In 2007, Burger King ran this ad in Oakland public transit stations. Even then, the fast food industry understood—and capitalized on—the hard choices people have to make because of the lack of affordable housing and how this impacts their health.
[Image Description: picture of Burger King ad that features images of breakfast items such as cinnamon rolls and egg and ham breakfast sandwiches, framed by silhouettes of San Francisco landmarks and tourist attractions such as the Golden Gate Bridge and trollies, with the caption, “NOW YOU CAN PAY RENT AND EAT. BK BREAKFAST VALUE MENU. 10 ITEMS STARTING AT $1 EACH.”]
The impacts of housing on health, ranging from foreclosure to gentrification—especially on working class people and people of color—has been extensively documented over the last decade. We have the evidence. We understand the problem. The question is, will public health institutions—public and private—act boldly to advance powerful solutions that ensure all communities have access to quality, affordable housing?
When the Sacramento Bee asked Daniel Zingale, Senior Vice President for Healthy California at The California Endowment, what can be done to make housing less expensive, Zingale replied: “Most fundamentally, [we must] recognize housing should be more than just a commodity. It is a basic human right.”
When we understand that having a safe, affordable home is a human right and a cornerstone for healthy communities and a healthy nation, our collective efforts to address the crisis move beyond a narrow focus on production to include a wider range of solutions. This shift centers the needs of those most impacted by the crisis—those insecurely housed and homeless—and requires they play a lead role in solving it. We all have an interest in building the voice and agency of those most impacted by the crisis so that communities themselves amass enough power—the ability of people with shared interests to come together to achieve a desired change—to change the policies and institutional practices responsible for the housing crisis in the first place.
That is why I am so excited to share, “Power, Place, and Public Health: A Review of the Literature on the Health Impacts of Displacement & Promise of Inclusive Community Development.” The California Endowment commissioned this research led by Martha Matsuoka at the Urban & Environmental Policy Institute at Occidental College to inform our thinking on the connection between place, housing, and public health. This paper not only compiles the mounting evidence connecting the housing crisis and health, it provides a framework for action grounded in the wisdom of grassroots organizations winning housing justice in cities and counties across the country.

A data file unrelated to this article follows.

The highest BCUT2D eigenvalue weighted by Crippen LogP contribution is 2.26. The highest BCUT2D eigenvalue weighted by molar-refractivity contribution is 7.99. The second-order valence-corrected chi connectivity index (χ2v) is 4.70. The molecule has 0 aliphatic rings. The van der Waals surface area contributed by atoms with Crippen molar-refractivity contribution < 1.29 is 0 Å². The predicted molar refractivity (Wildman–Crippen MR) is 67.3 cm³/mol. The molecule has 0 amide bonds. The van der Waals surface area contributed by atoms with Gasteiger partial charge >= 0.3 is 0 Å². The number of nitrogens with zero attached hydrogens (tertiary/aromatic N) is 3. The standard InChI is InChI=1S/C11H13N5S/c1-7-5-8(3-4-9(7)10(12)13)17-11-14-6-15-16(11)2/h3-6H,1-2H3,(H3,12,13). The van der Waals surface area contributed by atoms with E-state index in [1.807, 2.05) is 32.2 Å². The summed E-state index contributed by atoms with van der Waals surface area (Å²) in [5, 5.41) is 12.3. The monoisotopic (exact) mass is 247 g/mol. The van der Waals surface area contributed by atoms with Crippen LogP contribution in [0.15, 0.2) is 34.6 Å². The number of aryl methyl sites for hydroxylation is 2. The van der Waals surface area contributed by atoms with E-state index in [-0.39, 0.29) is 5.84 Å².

The bottom line: Health and philanthropic institutions have a role to play in building the people power necessary to fight for housing as a human right.
As a public health philanthropic institution, The California Endowment is proud to partner in the Fund for an Inclusive California or F4ICA. Held at and managed by Common Counsel Foundation, this $7million (and growing) fund supports organizations growing grassroots power to drive housing and community development policies and systems changes at the local, regional, and statewide level. We are inviting others to join us in strategically funding these efforts (see below for more information).
Public and private public health institutions have critical a role to play beyond grantmaking. From lending their influence to sharing research capacity, there are many ways public health can bolster the credibility and visibility of community-driven efforts.
As tent cities swell across California, it is easy to feel discouraged. However, one need only look to the deep and impactful organizing rising all over the state and nation to see that a sea change is underway. We at The California Endowment are excited to join with our peers in the public health sector and in philanthropy to support the housing justice movement.
Fund for an Inclusive California is a collaborative funding initiative designed to advance racial and economic equity and community health in California, with a focus on supporting community-driven solutions to the crisis of neighborhood displacement and gentrification. Through a combination of pooled and aligned funding, this initiative will focus on regions that are experiencing rapid growth in development, accelerating community displacement, and where there is significant potential for local, regional, and statewide impact. For more information about how to join, please contact the fund’s manager, Jazmin Segura at email@example.com
 Power, Place, and Public Health builds on other TCE supported work such as, “Development without Displacement: Resisting Gentrification in the Bay Area” and “Healthy Development Without Displacement: Realizing the Vision of Healthy Communities for All” by the Prevention Institute that makes the case for the role of public health research and advocacy on issues of gentrification and displacement.